We are approaching three years this spring since the COVID-19 pandemic. When the pandemic hit, many plans for growth and expansion were put on hold. According to economist Ray Perryman in his annual economic outlook presented in Tyler last week, Texas businesses recovered faster than the nation as a whole and East Texas did a little better than the state. Unemployment is currently very low and Tyler continues to grow. As a result of this steady growth, projects that were put on hold are beginning to resurface.
Nonprofits have been more reluctant than most businesses since 2020, to raise the issue of capital projects, not wanting to start fundraising campaigns amid the uncertainty. Necessity eventually requires action, however, and several nonprofits have completed or started capital projects with several others making moves toward inevitable capital campaigns.
Fundraisers are trained to consider three types of gifts, based on the interests and capabilities of donors. The three types of gifts are annual gifts, major gifts, and planned gifts. I thought it might be helpful to consider each type of gift from the donor’s perspective and consider how they might affect your charitable giving this year.
The first type of gift is a gift to support the annual operations of a nonprofit organization. Nonprofits are critically dependent on annual support to maintain their facility, staff, and services. Nonprofits employ a variety of methods to raise annual support, including direct mail, email, and annual events. As a donor, you may prefer to simply respond to an annual appeal letter. This time-tested approach is efficient and inexpensive and works for many donors. Some donors prefer gathering for an event to engage with others, introduce friends to the organization, hear about the organization’s programs and make an annual gift. Events such as galas, luncheons, and golf tournaments have very specific fundraising and friend-raising objectives, including a primary objective to raise annual support. Technology is making it easier to raise annual support, and email appeals and social media-driven events such as East Texas Giving Day are meant to leverage technology to communicate needs and receive annual gifts.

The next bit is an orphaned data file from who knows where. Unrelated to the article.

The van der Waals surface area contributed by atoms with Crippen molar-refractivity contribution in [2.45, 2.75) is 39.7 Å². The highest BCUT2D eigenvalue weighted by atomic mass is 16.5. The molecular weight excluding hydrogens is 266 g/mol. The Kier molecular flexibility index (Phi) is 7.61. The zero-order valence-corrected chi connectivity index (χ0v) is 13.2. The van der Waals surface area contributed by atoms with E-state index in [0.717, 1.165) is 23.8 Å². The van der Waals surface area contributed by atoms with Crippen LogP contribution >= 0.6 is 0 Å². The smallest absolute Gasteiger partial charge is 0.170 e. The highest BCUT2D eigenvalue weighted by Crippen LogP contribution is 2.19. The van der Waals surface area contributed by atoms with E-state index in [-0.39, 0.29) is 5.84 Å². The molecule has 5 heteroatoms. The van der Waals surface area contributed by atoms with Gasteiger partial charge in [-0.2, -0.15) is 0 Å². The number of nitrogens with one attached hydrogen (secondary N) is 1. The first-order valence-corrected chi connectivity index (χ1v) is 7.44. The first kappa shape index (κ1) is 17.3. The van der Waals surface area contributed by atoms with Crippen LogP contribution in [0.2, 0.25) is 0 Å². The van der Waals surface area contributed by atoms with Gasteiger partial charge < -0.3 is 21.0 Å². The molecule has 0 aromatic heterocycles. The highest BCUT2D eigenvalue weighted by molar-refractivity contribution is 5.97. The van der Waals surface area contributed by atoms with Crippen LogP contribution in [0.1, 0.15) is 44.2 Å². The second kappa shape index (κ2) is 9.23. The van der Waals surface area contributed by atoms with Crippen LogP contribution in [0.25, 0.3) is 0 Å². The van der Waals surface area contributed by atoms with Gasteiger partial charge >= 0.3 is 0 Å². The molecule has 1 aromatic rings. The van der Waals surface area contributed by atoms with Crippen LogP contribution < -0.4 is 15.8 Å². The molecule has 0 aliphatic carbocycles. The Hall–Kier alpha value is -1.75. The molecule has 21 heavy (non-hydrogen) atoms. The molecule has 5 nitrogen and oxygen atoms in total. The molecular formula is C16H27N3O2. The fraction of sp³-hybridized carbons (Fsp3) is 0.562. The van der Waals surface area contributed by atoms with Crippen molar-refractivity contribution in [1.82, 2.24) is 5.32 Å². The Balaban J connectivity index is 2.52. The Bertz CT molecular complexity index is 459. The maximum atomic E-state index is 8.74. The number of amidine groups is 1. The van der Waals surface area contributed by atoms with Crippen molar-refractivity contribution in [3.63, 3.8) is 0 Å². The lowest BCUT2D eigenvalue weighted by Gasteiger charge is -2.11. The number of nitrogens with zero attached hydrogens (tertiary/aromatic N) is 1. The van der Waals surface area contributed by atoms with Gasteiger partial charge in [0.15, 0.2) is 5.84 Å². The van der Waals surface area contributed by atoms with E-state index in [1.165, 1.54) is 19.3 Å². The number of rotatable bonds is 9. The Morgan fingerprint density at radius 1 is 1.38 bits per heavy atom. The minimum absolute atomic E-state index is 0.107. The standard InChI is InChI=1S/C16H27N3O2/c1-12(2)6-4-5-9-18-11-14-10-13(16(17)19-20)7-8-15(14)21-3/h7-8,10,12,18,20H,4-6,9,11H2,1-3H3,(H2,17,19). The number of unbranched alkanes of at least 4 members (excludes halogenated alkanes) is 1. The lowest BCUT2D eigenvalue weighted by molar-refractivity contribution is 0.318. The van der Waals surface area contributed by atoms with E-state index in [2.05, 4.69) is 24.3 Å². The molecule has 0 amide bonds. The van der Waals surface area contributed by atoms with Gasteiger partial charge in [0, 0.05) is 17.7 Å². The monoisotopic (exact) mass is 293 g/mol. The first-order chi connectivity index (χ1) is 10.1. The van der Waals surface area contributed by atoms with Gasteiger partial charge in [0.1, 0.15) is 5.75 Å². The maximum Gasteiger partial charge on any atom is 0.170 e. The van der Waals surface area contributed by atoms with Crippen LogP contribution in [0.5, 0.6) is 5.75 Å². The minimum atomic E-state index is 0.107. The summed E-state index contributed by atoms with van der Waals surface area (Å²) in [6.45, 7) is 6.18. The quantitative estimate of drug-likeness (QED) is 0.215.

The second type of gift is a major gift, which is usually targeted to a specific project such as a new program or new facility/expansion. Capital campaigns are the most common method used to raise major gifts for such projects and can involve months of planning and preparation. Some of the planning involved in capital campaigns is focused on maintaining annual support at a time when donors are being asked to make larger gifts or multi-year commitments to the campaign. New facilities and programs require ongoing annual support once they are completed, and some capital campaigns include raising funds to endow future operations. If one of your favorite charities is planning a capital campaign, you should thoughtfully consider when and how you want to support the campaign while maintaining your annual support.
Finally, the third type of giving is planned giving. Though you may give a gift of a unique asset such as a piece of real estate, mineral interests, or ownership interest in a business, that requires a higher degree of planning during your lifetime, most people use the term “planned gifts” to describe gifts they plan to leave to charity as part of their estate. Planned gifts are the ultimate expression of the value you place on the work of your favorite nonprofits. Though you may provide faithful annual support and occasional major gifts to many different charities during your lifetime, planned gifts are usually reserved for a handful of charities that are most important to you. Organizations that you might consider for planned gifts are those for which you have served as a volunteer or board member or those whose missions align well with your personal values. Endowments are a great consideration for planned gifts, creating funds that will provide annual support for your favorite charities. An estate gift that is twenty times the size of your annual gift can create an endowment that will sustain your level of annual support forever. Another way to think about the three tiers of giving is: For Now, For This, and Forever. As you make your plans for charitable giving in 2023, consider the gifts you want to make “For Now” to provide vital annual support, “For This” to provide support for capital campaigns and special projects, and “Forever” to align the charitable gifts in your estate with your lifetime values and interests. Our staff at ETCF would welcome the opportunity to discuss your charitable giving options for 2023 and beyond. Planning “For This”, “For Now” and “Forever” may be your next best opportunity to Give Well.